The employment report came out this Friday, and the numbers are not good news for job seekers or for Pres. Barack Obama. Only a net gain of 69,000 new jobs were created, 82,000 in the private sector. The unemployment rate rose one tenth of 1 percent to 8.2 percent. Black unemployment rose six tenths of 1 percent to 13.6 percent.
Alan Krueger, the chairman of the President’s Council of Economic Advisors joined Roland Martin from the North Lawn of the White House to talk about the slowing pace of economic growth.
MR. MARTIN: The Republican war on your voting rights continues. The latest outrage is in Florida, where attempts are being made to deny thousands of citizens the right to vote. We’re going to talk about that in just a moment, but first, the employment report came out this Friday, and the numbers are not good news for job seekers or for Pres. Barack Obama. Only a net gain of 69,000 new jobs were created, 82,000 in the private sector. The unemployment rate rose one tenth of 1 percent to 8.2 percent. Black unemployment rose six tenths of 1 percent to 13.6 percent.
Joining us from the North Lawn of the White House to talk about the slowing pace of economic growth is the chairman of the President’s Council of Economic Advisors, Alan Krueger.
Alan, welcome to “Washington Watch.”
MR. ALAN KRUEGER: Thanks for having me.
MR. MARTIN: Ev- — clearly, every new job added is positive; but clearly, the White House expected a much higher number, and you shouldn’t pro- — you’re probably not satisfied with 69,000 net jobs being created.
MR. KRUEGER: You know, we have now had 27 months in a row of private-sector job growth. We need more jobs in this country. Even before the recession struck, the U.S. economy was not creating enough jobs. You’re absolutely right. We’d like to speed up the pace of job growth. There’s an enormous hole when it comes to jobs because of the recession and because of problems that preceded the recession.
MR. MARTIN: Now, we saw manufacturing for the last several months do extremely well.
MR. KRUEGER: Well, manufacturing continued to expand, and some of the other indicators coming in also point to an expansion in the manufacturing sector. The purchasing manager survey today, for example, indicated that manufacturing is still expanding and that orders, in fact, are growing. And manufacturing has been one of the brighter spots in the economy –
MR. MARTIN: Right.
MR. KRUEGER: — and we’d like to see manufacturing accelerate, even.
MR. MARTIN: Now, tha- — and that’s one of the issues that we focused on, not getting stuck on this – this month-to-month report, if you will; but clearly, the economy is going to be a driving force – the most important factor when it comes to the election in November. And so, clearly, the White House wants that positive news over the next two, three, four months; because, again, when you have this kind of report, it, frankly, causes things to contract; and then you still have to deal with a fragile economy.
When we talk about moving out of this particular pace, what do you see for the next three, four, five months in terms of job growth? Are you expecting 100,000+ a month, or do we – should [we] expect this sort of up-and-down sort of scenario?
MR. KRUEGER: Well, first of all, as long as I’ve been here – and I started at the Treasury Department early on in the Administration – we’ve been focused on trying to turn the economy around. When the President came into office, we were losing over 750,000 jobs a month, and the – the economy was contracting at almost a 9 percent annual rate in the quarter before the President came into the Oval Office. So, clearly, turning the economy around, restarting job growth was a priority; and for the last 27 months, we’ve had job growth each month.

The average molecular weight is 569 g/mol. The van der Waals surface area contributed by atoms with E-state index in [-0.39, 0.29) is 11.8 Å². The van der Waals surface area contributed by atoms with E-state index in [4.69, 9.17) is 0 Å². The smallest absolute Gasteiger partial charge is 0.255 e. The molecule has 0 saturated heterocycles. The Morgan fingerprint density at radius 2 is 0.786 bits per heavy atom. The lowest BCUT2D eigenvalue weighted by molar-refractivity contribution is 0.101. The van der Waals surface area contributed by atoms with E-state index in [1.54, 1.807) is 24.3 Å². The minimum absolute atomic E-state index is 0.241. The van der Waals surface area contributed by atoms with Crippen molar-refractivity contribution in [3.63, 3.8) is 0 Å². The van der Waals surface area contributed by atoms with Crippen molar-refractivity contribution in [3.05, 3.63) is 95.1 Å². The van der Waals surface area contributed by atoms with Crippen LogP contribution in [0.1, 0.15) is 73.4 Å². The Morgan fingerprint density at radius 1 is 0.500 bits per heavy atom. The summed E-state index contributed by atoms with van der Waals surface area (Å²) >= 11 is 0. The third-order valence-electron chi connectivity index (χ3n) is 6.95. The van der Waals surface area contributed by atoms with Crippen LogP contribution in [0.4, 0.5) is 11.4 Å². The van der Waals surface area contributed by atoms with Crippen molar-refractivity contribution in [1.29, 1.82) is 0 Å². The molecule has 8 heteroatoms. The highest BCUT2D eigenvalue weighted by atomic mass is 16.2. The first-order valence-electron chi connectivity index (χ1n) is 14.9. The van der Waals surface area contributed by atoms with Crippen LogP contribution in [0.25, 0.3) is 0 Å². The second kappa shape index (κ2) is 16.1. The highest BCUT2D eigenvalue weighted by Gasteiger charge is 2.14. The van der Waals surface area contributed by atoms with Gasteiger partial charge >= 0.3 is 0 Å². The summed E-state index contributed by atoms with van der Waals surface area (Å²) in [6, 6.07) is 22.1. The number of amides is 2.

Now, it has been up and down. I think that’s something we can expect in this type of an economy when you’re coming out of such a deep recession that was caused by a financial crisis. And it is the case that the U.S. is not insulated from what’s going on in the world. There are headwinds coming from Europe. We’ve seen gasoline and oil price spikes. Fortunately, the gas price is – is coming down now.
What’s important is for us to take the steps that we can take to strengthen the economy and to strengthen job growth. That’s what the President has been trying to do all along. He proposed, in the American Jobs Act, a payroll tax cut. Congress passed that, and that has been helping the recovery, but other things that he had proposed which would help haven’t passed. For example, [the] President proposed investing more in our infrastructure, rebuilding and maintaining our roads and highways. He also proposed a fund to help state and local governments keep schoolteachers and first responders on the job, and just last month we lost 28,000 construction jobs and 8,000 jobs in education. Had the President’s proposals passed, we’d be in much better shape in those sectors.
MR. MARTIN: Are we going –
MR. KRUEGER: So, the –
MR. MARTIN: — to see –
MR. KRUEGER: — President is continuing to fight for those types of jobs.
MR. MARTIN: Well, Alan, we certainly thank you for joining us; and, again, we’ll keep our focus on this. This certainly is issue number one. It is a top issue for our African-American audience, and we certainly hope that things do improve for all Americans, but – but specifically for those who are hardest hit. And African-Americans – especially African-American youth, leading into the summer – certainly qualify in that category.
MR. KRUEGER: My pleasure. Thank you.